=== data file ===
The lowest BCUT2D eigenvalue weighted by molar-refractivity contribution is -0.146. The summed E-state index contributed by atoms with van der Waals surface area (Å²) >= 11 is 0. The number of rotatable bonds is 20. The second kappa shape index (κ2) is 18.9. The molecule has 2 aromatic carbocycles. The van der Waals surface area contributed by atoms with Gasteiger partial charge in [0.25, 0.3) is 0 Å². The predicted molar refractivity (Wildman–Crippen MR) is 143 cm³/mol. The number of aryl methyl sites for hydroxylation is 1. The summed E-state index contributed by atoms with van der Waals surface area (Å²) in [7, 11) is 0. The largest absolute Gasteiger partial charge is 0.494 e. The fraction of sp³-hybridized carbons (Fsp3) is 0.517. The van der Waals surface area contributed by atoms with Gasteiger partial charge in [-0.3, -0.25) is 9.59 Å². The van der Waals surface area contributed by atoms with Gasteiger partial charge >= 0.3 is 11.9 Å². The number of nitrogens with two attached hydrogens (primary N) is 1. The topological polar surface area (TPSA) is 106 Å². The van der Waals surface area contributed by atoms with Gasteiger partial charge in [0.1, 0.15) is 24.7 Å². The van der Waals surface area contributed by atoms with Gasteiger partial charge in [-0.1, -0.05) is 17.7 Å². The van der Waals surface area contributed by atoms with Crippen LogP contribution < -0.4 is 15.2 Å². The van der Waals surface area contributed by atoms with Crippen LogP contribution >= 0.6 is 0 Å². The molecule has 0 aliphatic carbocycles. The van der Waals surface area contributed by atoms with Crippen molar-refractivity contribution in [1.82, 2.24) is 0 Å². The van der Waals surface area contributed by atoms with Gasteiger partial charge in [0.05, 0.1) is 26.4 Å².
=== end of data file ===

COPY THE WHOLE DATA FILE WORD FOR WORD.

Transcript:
The lowest BCUT2D eigenvalue weighted by molar-refractivity contribution is -0.146. The summed E-state index contributed by atoms with van der Waals surface area (Å²) >= 11 is 0. The number of rotatable bonds is 20. The second kappa shape index (κ2) is 18.9. The molecule has 2 aromatic carbocycles. The van der Waals surface area contributed by atoms with Gasteiger partial charge in [0.25, 0.3) is 0 Å². The predicted molar refractivity (Wildman–Crippen MR) is 143 cm³/mol. The number of aryl methyl sites for hydroxylation is 1. The summed E-state index contributed by atoms with van der Waals surface area (Å²) in [7, 11) is 0. The largest absolute Gasteiger partial charge is 0.494 e. The fraction of sp³-hybridized carbons (Fsp3) is 0.517. The van der Waals surface area contributed by atoms with Gasteiger partial charge in [-0.3, -0.25) is 9.59 Å². The van der Waals surface area contributed by atoms with Gasteiger partial charge >= 0.3 is 11.9 Å². The number of nitrogens with two attached hydrogens (primary N) is 1. The topological polar surface area (TPSA) is 106 Å². The van der Waals surface area contributed by atoms with Gasteiger partial charge in [0.1, 0.15) is 24.7 Å². The van der Waals surface area contributed by atoms with Gasteiger partial charge in [-0.1, -0.05) is 17.7 Å². The van der Waals surface area contributed by atoms with Crippen LogP contribution < -0.4 is 15.2 Å². The van der Waals surface area contributed by atoms with Crippen LogP contribution >= 0.6 is 0 Å². The molecule has 0 aliphatic carbocycles. The van der Waals surface area contributed by atoms with Crippen molar-refractivity contribution in [1.82, 2.24) is 0 Å². The van der Waals surface area contributed by atoms with Gasteiger partial charge in [0.05, 0.1) is 26.4 Å².